Important, critical and sometimes controversial decisions that will impact us all by shaping the future of Mississippi are being made in the state capitol as the 124th legislative session moves into the third week of its 90-day session.
Most of us know little about how those decisions occur or the people who make them.
Here’s an attempt to shed light on both.
First, the capitol building itself. One of the nation’s most beautiful, Mississippi’s “new” capitol was built for $1,093,641 in 1903 on grounds that formerly housed the state penitentiary — a rumor that cells remain under the building is false — and is the state’s third site of state government. Though the legislature, guided by Gov. Andrew Longino, appropriated funds to build a new capitol, back taxes owed by the Illinois Central Railroad actually paid for the work. The “old” capitol, built in 1839, just reopened after extensive renovations and the original statehouse (1822), near Capitol and President Streets, burned.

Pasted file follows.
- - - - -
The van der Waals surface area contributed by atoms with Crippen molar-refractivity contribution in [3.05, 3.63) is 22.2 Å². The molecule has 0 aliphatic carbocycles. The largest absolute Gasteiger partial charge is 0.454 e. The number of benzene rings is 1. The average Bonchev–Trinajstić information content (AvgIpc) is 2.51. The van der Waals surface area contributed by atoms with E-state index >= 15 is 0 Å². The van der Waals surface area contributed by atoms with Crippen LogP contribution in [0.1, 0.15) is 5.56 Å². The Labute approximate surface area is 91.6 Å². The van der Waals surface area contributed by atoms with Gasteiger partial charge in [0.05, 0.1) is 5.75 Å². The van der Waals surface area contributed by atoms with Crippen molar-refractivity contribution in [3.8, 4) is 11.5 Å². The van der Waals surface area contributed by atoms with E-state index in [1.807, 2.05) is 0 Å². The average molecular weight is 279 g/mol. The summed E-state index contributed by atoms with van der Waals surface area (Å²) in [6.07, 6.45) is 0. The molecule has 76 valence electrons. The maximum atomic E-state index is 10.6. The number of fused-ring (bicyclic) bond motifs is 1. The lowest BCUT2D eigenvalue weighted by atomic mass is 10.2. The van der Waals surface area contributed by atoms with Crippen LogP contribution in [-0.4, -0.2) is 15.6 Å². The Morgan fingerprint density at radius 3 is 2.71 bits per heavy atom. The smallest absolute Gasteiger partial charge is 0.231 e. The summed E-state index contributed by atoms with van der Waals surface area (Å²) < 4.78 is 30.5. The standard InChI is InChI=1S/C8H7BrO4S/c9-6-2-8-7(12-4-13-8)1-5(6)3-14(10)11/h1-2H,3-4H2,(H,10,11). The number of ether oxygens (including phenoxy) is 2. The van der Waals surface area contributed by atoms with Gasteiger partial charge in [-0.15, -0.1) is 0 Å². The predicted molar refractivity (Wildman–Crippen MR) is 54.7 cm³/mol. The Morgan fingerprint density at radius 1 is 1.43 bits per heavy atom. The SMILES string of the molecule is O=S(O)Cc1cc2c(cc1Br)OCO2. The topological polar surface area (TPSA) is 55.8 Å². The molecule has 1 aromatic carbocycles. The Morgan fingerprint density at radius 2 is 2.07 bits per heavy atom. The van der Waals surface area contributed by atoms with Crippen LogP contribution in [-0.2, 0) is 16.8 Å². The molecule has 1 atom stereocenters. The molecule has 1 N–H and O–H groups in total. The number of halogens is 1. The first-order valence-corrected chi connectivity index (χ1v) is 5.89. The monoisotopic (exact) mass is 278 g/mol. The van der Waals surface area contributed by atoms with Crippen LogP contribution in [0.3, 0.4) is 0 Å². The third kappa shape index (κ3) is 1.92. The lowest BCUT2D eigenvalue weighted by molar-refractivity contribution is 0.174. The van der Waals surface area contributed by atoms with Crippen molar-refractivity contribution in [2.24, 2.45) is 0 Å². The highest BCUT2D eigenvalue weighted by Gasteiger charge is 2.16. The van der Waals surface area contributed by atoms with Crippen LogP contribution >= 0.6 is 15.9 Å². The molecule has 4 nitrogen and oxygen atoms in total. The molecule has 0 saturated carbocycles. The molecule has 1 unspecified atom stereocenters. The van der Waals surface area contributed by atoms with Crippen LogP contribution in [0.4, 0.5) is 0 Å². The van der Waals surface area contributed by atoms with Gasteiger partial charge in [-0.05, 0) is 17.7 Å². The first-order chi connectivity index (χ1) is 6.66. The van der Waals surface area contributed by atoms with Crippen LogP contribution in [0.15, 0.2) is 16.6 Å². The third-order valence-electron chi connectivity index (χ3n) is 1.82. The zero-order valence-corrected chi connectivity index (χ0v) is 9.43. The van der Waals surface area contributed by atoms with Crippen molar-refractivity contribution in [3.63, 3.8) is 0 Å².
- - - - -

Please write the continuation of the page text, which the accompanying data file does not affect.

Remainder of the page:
Unlike many states that have abandoned capitols for separate statehouses, Mississippi’s capitol remains a working institution, housing both chambers of the Legislature and offices for the governor, lieutenant governor and speaker of the house. The former Supreme Court and State Library are now home to committee meetings while the Hall of Governors displays portraits of state leaders dating back to 1790.